Actually the force of the doctrine of the Holy Trinity comes into it's own, when people suggest or imply that they understand the Holy Trinity; that the doctrine of the Holy Trinity explains God. The doctrine of the Holy Trinity evolved to counter a number of people who asserted that they understood God; that they could explain the Holy Trinity. Let me make it quite clear that the doctrine of the Holy Trinity does not explain God; it tells everyone that any explanation of the Holy Trinity is wrong and heretical. The doctrine of the Holy Trinity tells us that God is beyond explanation, beyond categorization. So it you still don't understand the doctrine of the Holy Trinity, praise the Lord and join the club, because neither do I. It is the heretical who do.

There are a number of denominations who make great mileage about the "fact" that the doctrine of the Holy Trinity is not in scripture. Of course it isn't in so many words. Their opposition, I suspect, stems from their conception that the Trinitarian churches, holding the doctrine, assert that they understand God correctly, when the doctrine really means that no one can understand God.

Yet God is predictable. God's steadfast love for all of humanity is unwavering. All that we do or not do, does not change this simple fact. We may not understand how God can love that other person, indeed we may not understand how God can continue to love us; yet the fact that God does is constant.

It is important that the fact that God is one is retained, for the possibility of more than one god means we may face a prospect of competing gods, and we having to have a bet on a winner.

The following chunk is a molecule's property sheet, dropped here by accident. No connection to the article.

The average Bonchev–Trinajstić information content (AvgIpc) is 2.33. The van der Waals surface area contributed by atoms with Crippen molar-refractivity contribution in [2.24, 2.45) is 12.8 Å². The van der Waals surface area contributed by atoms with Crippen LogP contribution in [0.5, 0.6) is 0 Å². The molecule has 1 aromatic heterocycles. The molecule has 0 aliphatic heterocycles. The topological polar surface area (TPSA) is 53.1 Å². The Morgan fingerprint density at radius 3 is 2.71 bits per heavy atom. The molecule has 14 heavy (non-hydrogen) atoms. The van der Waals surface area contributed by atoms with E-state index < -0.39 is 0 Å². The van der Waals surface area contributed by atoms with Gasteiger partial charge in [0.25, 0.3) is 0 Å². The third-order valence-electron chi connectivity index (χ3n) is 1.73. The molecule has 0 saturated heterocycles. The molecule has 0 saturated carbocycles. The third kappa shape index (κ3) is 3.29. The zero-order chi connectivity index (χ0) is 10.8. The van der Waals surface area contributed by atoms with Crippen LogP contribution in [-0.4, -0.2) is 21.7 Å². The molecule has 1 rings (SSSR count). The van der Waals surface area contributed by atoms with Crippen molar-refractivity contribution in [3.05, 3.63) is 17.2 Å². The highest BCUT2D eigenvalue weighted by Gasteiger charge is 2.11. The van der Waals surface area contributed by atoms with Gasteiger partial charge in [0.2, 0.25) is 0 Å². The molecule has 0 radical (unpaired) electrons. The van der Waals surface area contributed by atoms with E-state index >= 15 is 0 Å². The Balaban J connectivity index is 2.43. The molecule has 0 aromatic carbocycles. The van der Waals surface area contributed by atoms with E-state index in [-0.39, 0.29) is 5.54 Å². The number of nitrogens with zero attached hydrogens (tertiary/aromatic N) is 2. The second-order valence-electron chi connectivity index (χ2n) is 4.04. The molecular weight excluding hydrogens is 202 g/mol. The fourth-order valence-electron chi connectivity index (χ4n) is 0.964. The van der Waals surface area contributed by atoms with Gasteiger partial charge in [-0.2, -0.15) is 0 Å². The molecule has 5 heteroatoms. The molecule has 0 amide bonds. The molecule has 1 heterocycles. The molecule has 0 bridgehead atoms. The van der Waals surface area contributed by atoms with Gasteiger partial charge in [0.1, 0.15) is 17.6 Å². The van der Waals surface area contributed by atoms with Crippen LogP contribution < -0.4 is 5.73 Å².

So the identical nature of the persons of the Trinity saves us from this uncertainty. That steadfast love for all of humanity cannot be compromised. Everything that Jesus did and everything that the Holy Spirit continues to do in us, is to reinforce and empower the knowledge of this steadfast love for all humanity to be made known everywhere. If perchance our proclamation of this message is compromised then we can be certain that any grace we may ask of God will not be forthcoming.

The importance of Jesus being identical to God means that Jesus dying because he associated with people other than the religious ones was God's will, and the identity of God the Holy Spirit with God the Father means that the Holy Spirit always moves us to associate with all people, not just those in our own religious clique.

"You cannot bear them now" means that our perception of the true nature of God, if this is indeed that to which Jesus is referring, amongst a good many other things which we may consider important to believe, is not something which God considers high on his or her agenda. We as humans are not empty buckets into which God pours divine truths. God is more concerned for us and our needs, especially our need for freedom from conflict.

God doesn't need us to kill or dismiss others because they do not "understand" God in the way we do. Indeed if we use the doctrine of the Holy Trinity to suggest we understand God better than others we are verging on the heretical. It is more appropriate to see in the doctrine of the Holy Trinity how each and every human being, and each and every religious system, struggles to define God.

"I still have many things to say to you", said Jesus, and I guess we as the Church have lots to say to the society in which we live. Lots of good things like the need for justice, compassion and devotion. But the primary thing that God wants us to do is not impart to one and to all our knowledge of the divine, however immaculate, but for us to embrace others as they are.

Back to: "A Spark of the Spirit"